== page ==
A troupe of England's venerable morris dancers recently danced a jig to commemorate the 50th anniversary of a London overpass that was originally dedicated by morris dancers.
• A local, slice-of-life story from a Monitor correspondent.
It’s as English as afternoon tea, fish and chips, Shakespeare, and cricket.
Morris dancing – quirky and slightly more eccentric – although less well known, is deeply rooted in the country’s culture.
Stumble across a summer fete in the English shires and there’s a good chance you’ll see a troupe of dancers clad in white cotton, bells, and hats and carrying handkerchiefs or sticks that they wave to the beat of folk music, usually provided by a melodeon, a type of accordion.
There are an estimated 14,000 morris dancers across Britain, but the origins of morris dancing are clouded in history. Some think it originated from the Moors of Spain while others believe it dates from pre-Christian religious rites.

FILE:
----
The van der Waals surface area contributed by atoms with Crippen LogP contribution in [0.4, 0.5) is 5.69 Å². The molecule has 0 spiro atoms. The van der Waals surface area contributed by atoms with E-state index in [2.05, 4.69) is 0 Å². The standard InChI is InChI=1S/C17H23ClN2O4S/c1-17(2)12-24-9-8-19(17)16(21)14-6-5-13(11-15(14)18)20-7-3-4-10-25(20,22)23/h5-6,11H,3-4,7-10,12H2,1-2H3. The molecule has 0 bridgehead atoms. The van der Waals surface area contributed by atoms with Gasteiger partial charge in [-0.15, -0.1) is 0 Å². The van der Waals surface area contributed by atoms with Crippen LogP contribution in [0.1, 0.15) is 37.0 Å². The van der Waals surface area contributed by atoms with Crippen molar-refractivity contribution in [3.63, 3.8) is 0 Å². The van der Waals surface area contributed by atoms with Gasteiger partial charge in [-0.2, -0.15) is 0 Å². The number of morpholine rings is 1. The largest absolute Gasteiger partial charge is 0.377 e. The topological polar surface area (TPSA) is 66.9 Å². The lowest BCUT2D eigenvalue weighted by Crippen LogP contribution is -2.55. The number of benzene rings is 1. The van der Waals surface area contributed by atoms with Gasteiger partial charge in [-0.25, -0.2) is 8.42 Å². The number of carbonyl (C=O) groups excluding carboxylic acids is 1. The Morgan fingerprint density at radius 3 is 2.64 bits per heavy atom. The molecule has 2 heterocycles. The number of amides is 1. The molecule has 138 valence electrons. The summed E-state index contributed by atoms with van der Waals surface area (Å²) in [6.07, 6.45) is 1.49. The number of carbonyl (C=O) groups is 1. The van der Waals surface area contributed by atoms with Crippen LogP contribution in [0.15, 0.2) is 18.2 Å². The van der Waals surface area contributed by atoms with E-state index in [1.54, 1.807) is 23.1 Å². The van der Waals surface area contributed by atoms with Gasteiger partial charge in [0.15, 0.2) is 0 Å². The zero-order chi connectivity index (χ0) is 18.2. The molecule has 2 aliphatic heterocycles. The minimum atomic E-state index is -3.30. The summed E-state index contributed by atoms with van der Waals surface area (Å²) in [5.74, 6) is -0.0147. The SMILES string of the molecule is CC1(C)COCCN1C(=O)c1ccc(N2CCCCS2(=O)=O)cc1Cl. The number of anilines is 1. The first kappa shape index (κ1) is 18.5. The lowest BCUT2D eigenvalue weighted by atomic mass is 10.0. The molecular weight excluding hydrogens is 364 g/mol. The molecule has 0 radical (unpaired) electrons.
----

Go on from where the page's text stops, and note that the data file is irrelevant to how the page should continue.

Wherever and whenever it started, morris dancing seems to have become accepted entertainment by the 1600s and has enjoyed various revivals since then.
Summer is usually peak season, although morris dancers are not averse to a little cold weather, as one troupe recently displayed in early January on a highway overpass in west London.